Farming feature: Getting down to earth with a new approach to wellbeing at Diss care farm conference
PUBLISHED: 16:53 30 May 2014 | UPDATED: 16:53 30 May 2014
More work needs to be done to work out the financial benefits of care farming, a conference heard this month.
More than 200 people from across Suffolk and Norfolk attended the care farming event, held at Diss, to hear from a range of speakers including political heavyweights Health Minister Norman Lamb and Suffolk County Council leader Mark Bee, both of whom expressed support for the concept.
Preliminary studies appeared to back the idea that the farms were cost-effective in helping individuals, they heard, and there were moving accounts from various speakers, as well as through videos between speeches, of how the burgeoning care farm sector was helping some of the two counties’ most vulnerable residents.
The event, which was geared towards aspiring care farmers and smallholders, policymakers and commissioners, health professionals, educationalists supporting vulnerable groups and local people and groups who could benefit from care farming, was chaired by National Farmers’ Union regional director Pamela Forbes.
Delegates were told that academics have been trying to work out the cost of using “Farming on Prescription” for people with various mental health conditions versus other treatment methods.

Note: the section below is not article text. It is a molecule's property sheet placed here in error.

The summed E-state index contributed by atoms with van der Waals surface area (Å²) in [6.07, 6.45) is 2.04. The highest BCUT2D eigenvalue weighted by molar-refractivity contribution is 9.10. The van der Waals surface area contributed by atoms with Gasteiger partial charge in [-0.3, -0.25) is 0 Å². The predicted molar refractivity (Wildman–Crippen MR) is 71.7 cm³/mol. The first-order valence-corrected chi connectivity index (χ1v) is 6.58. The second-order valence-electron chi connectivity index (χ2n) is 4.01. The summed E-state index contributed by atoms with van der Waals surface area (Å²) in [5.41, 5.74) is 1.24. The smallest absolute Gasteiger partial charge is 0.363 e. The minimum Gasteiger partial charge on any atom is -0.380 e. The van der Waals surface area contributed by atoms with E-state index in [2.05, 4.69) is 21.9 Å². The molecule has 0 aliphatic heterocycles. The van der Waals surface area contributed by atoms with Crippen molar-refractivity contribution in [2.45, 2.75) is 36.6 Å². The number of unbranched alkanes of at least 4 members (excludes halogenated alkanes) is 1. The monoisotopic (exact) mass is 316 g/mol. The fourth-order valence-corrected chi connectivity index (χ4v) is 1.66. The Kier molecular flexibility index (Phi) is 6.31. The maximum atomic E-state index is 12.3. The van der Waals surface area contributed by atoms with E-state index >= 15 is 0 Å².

University of East Anglia occupational therapy lecturer Rod Lambert explained how he had carried out preliminary studies of users of the service, which is based on the idea that bringing people into contact with nature and the outdoors through carrying out activities on farms, can bring health benefits.
Various studies carried out with users of conference organiser Doeke Dobma’s Clinks Care Farm at Toft Monks, Beccles, had shown that care farm users’ conditions improved in the course of the day spent on the farm, he said.
“I have worked with Doeke and Iris at Clinks Farm for a number of years now,” he said. “I’m totally sold on the idea of care farms but I’m also sold on the idea we are now in a healthcare environment which is struggling with funds.”
If care farms are to continue, it’s important to show they are cost-effective compared to other ways of treating patients, he argued.